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News Story
7/17/2014
Posted by Mark Reback
Implementation of the EU's right-to-be-forgotten policy appears to have hit some snags, as privacy regulators tussle with search engines over how they handle link removals. The right to be forgotten is the foundation of a directive allowing citizens to have links to "inadequate, irrelevant or no longer relevant, or excessive"...
Blog Post
6/26/2014
Posted by John M. Simpson
Google today began removing some search results in Europe under the recently court-upheld “right to be forgotten.”  The Internet giant should offer U.S. users the same basic right to privacy. In May the European Court of Justice ruled that a person has the right to request the removal of search engine links to information that is...
News Story
5/16/2014
Posted by Mark Reback
Google hasn’t said much in public about how it plans to deal with a European court ruling that says individuals have a “right to be forgotten.”  But reports from across the pond suggest the company is already gearing up for a flood of requests from people who don’t want certain information about themselves showing up...
News Release
5/13/2014
Posted by John M. Simpson
SANTA MONICA, -- Consumer Watchdog today praised the highest European court’s ruling that people have a “right to be forgotten” and can have online search results linking to outdated, irrelevant information removed. “This is a substantial victory for the right to privacy,” said John M. Simpson, Consumer Watchdog...
News Story
5/13/2014
Posted by Mark Reback
Google and other Internet companies may have to comply with requests to make links to certain personal data go away -- at least, in Europe. The idea seems to be that people have a right to let some things slip into oblivion, even if there was nothing illegal about their publication. "This ruling tips the balance a little bit back towards...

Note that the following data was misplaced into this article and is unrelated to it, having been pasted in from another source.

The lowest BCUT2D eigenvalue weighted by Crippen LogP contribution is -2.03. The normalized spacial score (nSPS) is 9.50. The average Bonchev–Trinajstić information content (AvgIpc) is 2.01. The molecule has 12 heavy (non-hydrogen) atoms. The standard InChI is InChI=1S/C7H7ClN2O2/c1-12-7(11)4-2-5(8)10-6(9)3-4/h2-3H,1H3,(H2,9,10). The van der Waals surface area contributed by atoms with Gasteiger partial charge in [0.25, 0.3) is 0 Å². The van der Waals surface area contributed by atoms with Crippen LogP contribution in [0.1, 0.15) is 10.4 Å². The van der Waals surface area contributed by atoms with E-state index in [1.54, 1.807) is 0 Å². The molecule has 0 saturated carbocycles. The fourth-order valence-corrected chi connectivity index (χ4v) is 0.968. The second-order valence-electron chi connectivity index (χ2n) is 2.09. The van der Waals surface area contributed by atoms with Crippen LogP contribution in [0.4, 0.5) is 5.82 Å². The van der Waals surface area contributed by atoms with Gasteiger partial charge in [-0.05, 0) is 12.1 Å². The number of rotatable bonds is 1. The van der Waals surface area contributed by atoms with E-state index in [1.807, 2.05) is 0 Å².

News Release
3/26/2014
Posted by John M. Simpson
SANTA MONICA, CA – A proposed settlement in Europe’s antitrust investigation of Google that establishes a monitor for five years to ensure that the Internet giant keeps its promises under the deal, does not actually obligate Google to do anything in response to a request from the “Monitoring Trustee,” Consumer Watchdog...
Blog Post
3/6/2014
Posted by John M. Simpson
Back in February Consumer Watchdog wrote to 27 of the 28 members of the European Union's College of Commissioners objecting to the tentative antitrust settlement with Google on both the merits of the deal and the procedures that were being followed. Today I got a letter in response from Alexander Italianer, Director-General for Competition,...
News Release
2/10/2014
Posted by John M. Simpson
SANTA MONICA, CA – Consumer Watchdog, a U.S. public interest group, has objected to the European Union’s College of Commissioners over the antitrust settlement deal with Google that was announced last week by the Commissioner for Competition, Vice President Joaquin Almunia, the group said today. In separate letters addressed to the...
News Story
2/10/2014
Posted by Mark Reback
A U.S. consumer group on Monday added its voice to the growing criticism of Google’s proposed settlement with the European Union’s competition authorities. “We had been impressed with the strong position the Commission had taken in your investigation, unlike regulatory authorities in the United States,” wrote John Simpson,...
News Story
2/6/2014
Posted by Mark Reback
BRUSSELS (AP) — The European Union's antitrust watchdog on Wednesday accepted "far-reaching" concessions offered by Google to settle allegations it is abusing its dominant position in Internet searches, bringing the three-year-old case close to an end. Google would significantly change the ways it displays some search...